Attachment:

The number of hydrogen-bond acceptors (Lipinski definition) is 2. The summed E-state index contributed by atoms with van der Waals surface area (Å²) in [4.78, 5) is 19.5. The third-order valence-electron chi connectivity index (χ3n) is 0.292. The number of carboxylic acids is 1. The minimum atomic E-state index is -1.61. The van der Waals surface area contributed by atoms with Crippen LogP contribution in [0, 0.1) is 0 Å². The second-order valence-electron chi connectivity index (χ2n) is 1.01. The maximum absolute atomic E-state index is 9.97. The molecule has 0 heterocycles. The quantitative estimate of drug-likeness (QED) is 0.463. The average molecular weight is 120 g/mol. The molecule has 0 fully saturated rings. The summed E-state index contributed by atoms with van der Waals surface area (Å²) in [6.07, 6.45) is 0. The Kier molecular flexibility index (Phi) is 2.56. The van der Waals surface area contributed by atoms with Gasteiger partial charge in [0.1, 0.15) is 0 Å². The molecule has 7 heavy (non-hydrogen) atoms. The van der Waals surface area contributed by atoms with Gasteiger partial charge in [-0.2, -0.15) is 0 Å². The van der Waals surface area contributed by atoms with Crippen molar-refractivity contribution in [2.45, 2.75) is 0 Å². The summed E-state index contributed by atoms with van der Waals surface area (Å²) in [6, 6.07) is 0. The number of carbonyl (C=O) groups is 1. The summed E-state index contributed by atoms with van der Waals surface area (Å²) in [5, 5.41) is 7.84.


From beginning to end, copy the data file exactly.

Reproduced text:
The number of hydrogen-bond acceptors (Lipinski definition) is 2. The summed E-state index contributed by atoms with van der Waals surface area (Å²) in [4.78, 5) is 19.5. The third-order valence-electron chi connectivity index (χ3n) is 0.292. The number of carboxylic acids is 1. The minimum atomic E-state index is -1.61. The van der Waals surface area contributed by atoms with Crippen LogP contribution in [0, 0.1) is 0 Å². The second-order valence-electron chi connectivity index (χ2n) is 1.01. The maximum absolute atomic E-state index is 9.97. The molecule has 0 heterocycles. The quantitative estimate of drug-likeness (QED) is 0.463. The average molecular weight is 120 g/mol. The molecule has 0 fully saturated rings. The summed E-state index contributed by atoms with van der Waals surface area (Å²) in [6.07, 6.45) is 0. The Kier molecular flexibility index (Phi) is 2.56. The van der Waals surface area contributed by atoms with Gasteiger partial charge in [0.1, 0.15) is 0 Å². The molecule has 7 heavy (non-hydrogen) atoms. The van der Waals surface area contributed by atoms with Gasteiger partial charge in [-0.2, -0.15) is 0 Å². The van der Waals surface area contributed by atoms with Crippen molar-refractivity contribution in [2.45, 2.75) is 0 Å². The summed E-state index contributed by atoms with van der Waals surface area (Å²) in [6, 6.07) is 0. The number of carbonyl (C=O) groups is 1. The summed E-state index contributed by atoms with van der Waals surface area (Å²) in [5, 5.41) is 7.84.